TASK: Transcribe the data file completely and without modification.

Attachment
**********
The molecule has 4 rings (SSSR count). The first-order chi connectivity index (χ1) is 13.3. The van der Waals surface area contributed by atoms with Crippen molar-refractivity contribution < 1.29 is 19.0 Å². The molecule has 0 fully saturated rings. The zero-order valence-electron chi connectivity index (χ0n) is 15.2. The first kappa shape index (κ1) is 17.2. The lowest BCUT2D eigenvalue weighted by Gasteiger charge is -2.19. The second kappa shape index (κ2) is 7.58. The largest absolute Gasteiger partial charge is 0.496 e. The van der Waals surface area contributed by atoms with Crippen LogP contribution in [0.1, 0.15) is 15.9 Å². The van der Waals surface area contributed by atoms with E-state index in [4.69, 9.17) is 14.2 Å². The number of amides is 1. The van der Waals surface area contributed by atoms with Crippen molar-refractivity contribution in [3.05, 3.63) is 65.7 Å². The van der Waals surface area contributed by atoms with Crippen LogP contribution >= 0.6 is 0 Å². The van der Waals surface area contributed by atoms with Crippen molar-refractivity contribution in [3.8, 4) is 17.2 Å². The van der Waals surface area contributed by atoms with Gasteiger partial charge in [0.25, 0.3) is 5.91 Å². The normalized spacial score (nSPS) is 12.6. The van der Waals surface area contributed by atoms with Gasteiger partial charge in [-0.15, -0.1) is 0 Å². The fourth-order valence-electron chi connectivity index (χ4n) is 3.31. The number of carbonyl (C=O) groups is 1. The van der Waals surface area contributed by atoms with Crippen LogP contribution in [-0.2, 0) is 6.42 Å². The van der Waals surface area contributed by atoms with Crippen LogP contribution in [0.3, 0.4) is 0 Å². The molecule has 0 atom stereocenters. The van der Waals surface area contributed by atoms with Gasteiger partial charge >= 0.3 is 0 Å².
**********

The molecule has 4 rings (SSSR count). The first-order chi connectivity index (χ1) is 13.3. The van der Waals surface area contributed by atoms with Crippen molar-refractivity contribution < 1.29 is 19.0 Å². The molecule has 0 fully saturated rings. The zero-order valence-electron chi connectivity index (χ0n) is 15.2. The first kappa shape index (κ1) is 17.2. The lowest BCUT2D eigenvalue weighted by Gasteiger charge is -2.19. The second kappa shape index (κ2) is 7.58. The largest absolute Gasteiger partial charge is 0.496 e. The van der Waals surface area contributed by atoms with Crippen LogP contribution in [0.1, 0.15) is 15.9 Å². The van der Waals surface area contributed by atoms with E-state index in [4.69, 9.17) is 14.2 Å². The number of amides is 1. The van der Waals surface area contributed by atoms with Crippen molar-refractivity contribution in [3.05, 3.63) is 65.7 Å². The van der Waals surface area contributed by atoms with Crippen LogP contribution >= 0.6 is 0 Å². The van der Waals surface area contributed by atoms with Crippen molar-refractivity contribution in [3.8, 4) is 17.2 Å². The van der Waals surface area contributed by atoms with Gasteiger partial charge in [0.25, 0.3) is 5.91 Å². The normalized spacial score (nSPS) is 12.6. The van der Waals surface area contributed by atoms with Gasteiger partial charge in [-0.15, -0.1) is 0 Å². The fourth-order valence-electron chi connectivity index (χ4n) is 3.31. The number of carbonyl (C=O) groups is 1. The van der Waals surface area contributed by atoms with Crippen LogP contribution in [-0.2, 0) is 6.42 Å². The van der Waals surface area contributed by atoms with Crippen LogP contribution in [0.3, 0.4) is 0 Å². The molecule has 0 atom stereocenters. The van der Waals surface area contributed by atoms with Gasteiger partial charge >= 0.3 is 0 Å².